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Patrick will "make history" says Earnhardt Jr

NASCAR driver Danica Patrick greets fans before the start of the NASCAR Sprint Cup Series Daytona 500 race at the Daytona International Spee
NASCAR driver Danica Patrick greets fans before the start of the NASCAR Sprint Cup Series Daytona 500 race at the Daytona International Spee

By Simon Evans

DAYTONA BEACH, Florida (Reuters) - NASCAR favorite Dale Earnhardt Jr predicted Danica Patrick will "make a lot of history" in the sport after she finished eighth on Sunday in just her second start in the Daytona 500.

Patrick, the first woman to start the race on pole, went into the final lap in third place but fell back five places as Jimmie Johnson held on for victory ahead of Earnhardt Jr.

Patrick, who crashed out early in her debut last year, had the highest finish ever by a woman, bettering Janet Guthrie's 11th place from 1980. She also became the first woman to lead the race.

"She's going to make a lot of history all year long," said Earnhardt, who finished second for the third time in four years.

"It's going to be a lot of fun to watch her progress. Every time I've seen her in a pretty hectic situation, she always really remained calm."

A marketing dream for the sport and her sponsors, the 30-year-old Patrick is proving wrong her doubters, who wondered if she had the ability to deal with the challenges of stock car racing's premier event.

She never fell below 12th in the 200-lap race.

Earnhardt Jr, who has a huge fan base and whose father is one of NASCAR's all-time greats, who died from a crash in the 2001 Daytona 500, says he sees the necessary qualities in Patrick's driving.

"She's got a great level head. She's a racer. She knows what's coming. She's smart about her decisions. She knew what to do today as far as track position and not taking risks.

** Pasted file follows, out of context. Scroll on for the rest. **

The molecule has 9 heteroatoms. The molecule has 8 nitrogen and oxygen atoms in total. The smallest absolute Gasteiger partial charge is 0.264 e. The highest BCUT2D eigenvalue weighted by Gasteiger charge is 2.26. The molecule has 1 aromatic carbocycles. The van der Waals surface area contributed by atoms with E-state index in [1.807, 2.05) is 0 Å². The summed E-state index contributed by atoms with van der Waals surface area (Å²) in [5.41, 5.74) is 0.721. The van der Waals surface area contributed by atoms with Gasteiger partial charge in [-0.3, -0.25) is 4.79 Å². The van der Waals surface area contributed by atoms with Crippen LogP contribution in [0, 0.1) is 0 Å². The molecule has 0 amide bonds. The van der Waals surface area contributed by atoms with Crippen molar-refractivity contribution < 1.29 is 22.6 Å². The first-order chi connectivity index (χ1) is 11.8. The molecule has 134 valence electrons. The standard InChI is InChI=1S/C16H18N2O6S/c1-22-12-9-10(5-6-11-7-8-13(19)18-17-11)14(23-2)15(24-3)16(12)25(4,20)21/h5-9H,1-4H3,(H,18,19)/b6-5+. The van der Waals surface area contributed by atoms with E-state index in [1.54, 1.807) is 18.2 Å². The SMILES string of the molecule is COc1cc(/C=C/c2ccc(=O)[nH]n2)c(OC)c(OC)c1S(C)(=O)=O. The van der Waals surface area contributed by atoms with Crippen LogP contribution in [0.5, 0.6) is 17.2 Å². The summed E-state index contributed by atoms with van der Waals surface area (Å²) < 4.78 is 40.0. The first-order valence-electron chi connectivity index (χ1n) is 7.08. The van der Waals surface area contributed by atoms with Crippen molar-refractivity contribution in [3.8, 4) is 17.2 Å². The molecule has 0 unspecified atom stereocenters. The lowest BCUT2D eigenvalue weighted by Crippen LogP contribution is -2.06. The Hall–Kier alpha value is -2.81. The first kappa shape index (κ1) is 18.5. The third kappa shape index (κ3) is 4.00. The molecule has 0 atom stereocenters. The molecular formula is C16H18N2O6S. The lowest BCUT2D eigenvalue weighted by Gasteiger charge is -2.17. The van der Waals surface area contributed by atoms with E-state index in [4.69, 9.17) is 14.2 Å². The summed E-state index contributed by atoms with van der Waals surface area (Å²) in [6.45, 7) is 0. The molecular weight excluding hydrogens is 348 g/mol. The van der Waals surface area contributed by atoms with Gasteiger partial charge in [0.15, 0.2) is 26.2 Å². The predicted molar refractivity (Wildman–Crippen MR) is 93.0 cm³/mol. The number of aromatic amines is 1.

"I enjoy racing with her. Look forward to more all year long. It's just going to be a lot of fun having her in the series."

Patrick was more modest in her assessment of her own performance and disappointed with the end to her bid.

"I would imagine that pretty much anyone would kick themselves," she said, reviewing how she was unable to make the most of her third place and even improve it in the race's closing laps.

"I didn't know what to do exactly. So I feel like maybe that's just my inexperience. Maybe that's me not thinking hard enough, I don't know, (not) getting creative enough.

"I definitely was a little uncertain how I was going to be able to do it," she said.

Five-times NASCAR Sprint Cup winner Johnson said Patrick's racing style was well suited to her but warned she may find it tougher at other venues on the circuit.

"She's really comfortable in the car. Being close to other competitors, door-to-door, at these speeds, she was very comfortable.

"I think the style of racetrack really suits her. When we get to the other tracks, she has a steep learning curve ahead of her.

"But she continues to show her ability to drive race cars.. She made history today and in fine fashion, too".

(Editing by Gene Cherry)